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Car reviews - BMW - 5 Series - V8 sedan range

Our Opinion

We like
Entry-level 540i V8 pricing, extra 540i features over 530i, small-bore V8 performance, extra 550i performance, head-up display standard in 550i, fuel consumption, engine note - particularly on 550i
Room for improvement
550i price premium, touchy new brakes, gimmicky start/stop button

BMW logo7 Mar 2006

YOU'VE gotta hand it to BMW. Just when it seemed Mercedes-Benz had snatched the upper hand by releasing a blistering new 285kW DOHC 5.5-litre V8 to replace the 225kW/460kW SOHC 5.0-litre version in last month's all-new S500 limo, along comes the Bavarian brand with not one, but two new V8s.

What's more, while the new Benz V8 will power the facelifted E-class by around October and a smaller-capacity V8 will eventually be shoehorned into all upstream Mercedes models, BMW has already fitted its new 4.0-litre and 4.8-litre eights into not just the 7 Series flagship, but now the 5 Series sedan range too. And the 4.8 also powers the upgraded 650i coupe and convertible.

Talk about one-upmanship.

Of course, while the 4.0-litre V8-powered 540i marks the return of one of GoAuto's favourite nameplates in the previous-generation 210kW E39 540i, the 550i brings a whole new world of performance to the mainstream 5 Series range - notwithstanding the ballistic 373kW V10-powered M5, of course.

First seen in the upgraded 750i last June and replacing the 245kW 4.4-litre V8 found in the 545i sedan (as well as the superseded 745i sedan and 645Ci coupe/convertible - and the X5, which will continue with the 4.4 until its replacement appears next year), the 550i engine delivers 10 per cent more power (270kW), nine per cent more torque (490Nm) and, commendably, the same fuel consumption.

Noticeably stronger across the range, more pleasing to the ear and even freer-revving than the 4.4, the 4.8-litre 550i represents a quantum leap in driveability, outright performance and sheer exhilaration over the more retrained 4.4. Which is quite a feat.

Similarly, as in the 740i, the 225kW 540i - which in the previous 5 Series generation did a fine job as the "poor man's M5" - constitutes a significant improvement on the 200kW 3.6-litre V8 found in the superseded 735i and, in Europe, the 535i.

While the 4.0-litre V8 isn't as lumpy and lacks the prodigious torque delivery and unfettered attitude of its larger sibling (but is still incredibly free-revving, well beyond its 6500rpm redline, in true BMW style), the 540i now gives V8 5 Series buyers a much more accessible V8 option.

We averaged an acceptable 13.9L/100km fuel consumption figure during the launch drive, aided by some open road stretches in which the engine required just 1800rpm to cruise at 100km/h in top gear. The 550i was noticeably thirstier - partly because we couldn't resist its willingness to rev - but no moreso than the 545i.

While yet another $1000 price rise for 2006 sees all the 5 Series pricetags sneak up in price, at $135,500 the 540i is still $26,900 cheaper than its 4.8-litre 550i stablemate.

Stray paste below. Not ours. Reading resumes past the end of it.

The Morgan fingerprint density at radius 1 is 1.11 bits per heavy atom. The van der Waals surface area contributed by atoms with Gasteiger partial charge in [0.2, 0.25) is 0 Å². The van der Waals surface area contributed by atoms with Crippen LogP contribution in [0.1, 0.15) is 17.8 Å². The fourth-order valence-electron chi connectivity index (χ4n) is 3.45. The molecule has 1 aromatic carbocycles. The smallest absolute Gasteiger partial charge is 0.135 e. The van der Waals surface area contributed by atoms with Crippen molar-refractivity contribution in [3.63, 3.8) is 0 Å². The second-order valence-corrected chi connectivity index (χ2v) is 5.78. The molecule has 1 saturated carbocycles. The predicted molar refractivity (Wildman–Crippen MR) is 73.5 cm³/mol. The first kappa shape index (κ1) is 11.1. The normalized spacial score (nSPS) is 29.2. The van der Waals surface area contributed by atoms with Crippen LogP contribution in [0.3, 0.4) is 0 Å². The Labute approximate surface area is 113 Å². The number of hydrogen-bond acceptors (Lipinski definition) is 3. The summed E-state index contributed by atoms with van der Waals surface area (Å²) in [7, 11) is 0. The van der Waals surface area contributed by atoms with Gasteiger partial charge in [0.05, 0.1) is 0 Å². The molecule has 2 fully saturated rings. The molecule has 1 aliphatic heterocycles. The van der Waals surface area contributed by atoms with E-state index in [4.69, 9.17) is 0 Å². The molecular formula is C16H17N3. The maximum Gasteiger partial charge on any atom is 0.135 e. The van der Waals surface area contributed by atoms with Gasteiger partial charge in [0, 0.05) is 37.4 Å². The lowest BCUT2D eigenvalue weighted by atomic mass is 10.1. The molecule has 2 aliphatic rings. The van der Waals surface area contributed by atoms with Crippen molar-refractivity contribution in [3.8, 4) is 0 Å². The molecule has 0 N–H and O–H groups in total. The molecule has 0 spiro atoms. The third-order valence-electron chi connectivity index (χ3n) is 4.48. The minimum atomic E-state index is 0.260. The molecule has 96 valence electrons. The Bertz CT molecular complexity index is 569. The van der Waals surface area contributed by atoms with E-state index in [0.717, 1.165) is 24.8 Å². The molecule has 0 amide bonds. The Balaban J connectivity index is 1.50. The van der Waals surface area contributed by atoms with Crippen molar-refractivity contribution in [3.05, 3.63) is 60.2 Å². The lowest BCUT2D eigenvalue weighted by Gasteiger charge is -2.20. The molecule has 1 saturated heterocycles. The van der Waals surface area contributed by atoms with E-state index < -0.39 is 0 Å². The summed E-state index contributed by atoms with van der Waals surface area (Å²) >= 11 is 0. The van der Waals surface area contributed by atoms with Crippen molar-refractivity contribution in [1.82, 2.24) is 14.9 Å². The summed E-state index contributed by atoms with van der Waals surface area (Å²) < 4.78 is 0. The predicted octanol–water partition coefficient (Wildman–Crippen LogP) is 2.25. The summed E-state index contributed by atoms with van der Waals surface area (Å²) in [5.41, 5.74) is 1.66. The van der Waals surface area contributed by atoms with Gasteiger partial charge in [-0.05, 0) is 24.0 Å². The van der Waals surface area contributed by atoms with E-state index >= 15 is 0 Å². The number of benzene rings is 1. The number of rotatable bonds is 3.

Of course, the 550i doesn't offer $27,000 worth of extra performance over the 540i, but it does add clever and worthwhile standard equipment, such as a head-up display that very effectively presents digital speedo and satellite-navigation images directly in the driver's line of sight. In today's speedo-watching age, it's a real boon.

Whether the 540i is worth the $23,000 extra over the highly polished six-cylinder 530i is also debatable, but apart from the burble of a European V8 and the substantial gains in tractability it brings, the 540i also offers a host of extra standard fare.

This includes chrome exhaust extensions, alarm, lumbar adjustment, headlight washer system, adaptive HID headlights, 18-inch Star-spoke light alloys, navigation system, TV, voice recognition and high-beam assist.

Both new 5 Series variants also feature the redesigned (read: simpler) iDrive Controller and a start/stop button on the instrument panel, which one can't help feeling is just a little gimmicky.

Of course, both new V8s also benefit from the latest-generation dynamic stability control system, which includes Hill Start Assist, Brake Standby, Brake Drying, Brake Fade Compensation and Comfort Stop - all of which combine to make the 5 Series brakes supremely powerful with effortless pedal input - but just a little too sensitive for our liking.

Of course, both V8s are mated to the same six-speed Steptronic semi-auto that's found in just about every European luxury car now, save for Mercedes which employs a seven-speed that's almost too clever for its own good. It does, however, offer steering wheel-mounted shift buttons - unlike the 5 Series.

Otherwise all the E60 5 Series hallmarks are there: standard active steering that's worth its weight in gold in tight parking situations yet is barely noticeable during enthusiastic driving, a high quality interior that perhaps lacks the sense of occassion of its predecessor, a rear seat that's no more commodious than its forebear or its rivals, and a polarisingly modern styling that's striking on the road but lacks the simple elegance of the E39.

At the moment Mercedes' 5.0-litre E500 is priced at $157,900 - more than $4000 below the upgraded 550i, which certainly demands a sizeable premium for its extra performance. Just how much Benz increases the price for its 5.5-litre E500 will be interesting.

But just as the new 540i is a far more convincing performer than its E39 namesake, the fact the new 550i offers similar performance to the brilliant E39 M5's 5.0-litre V8 will be all that matters for some. It also happens to be $67,000 cheaper.

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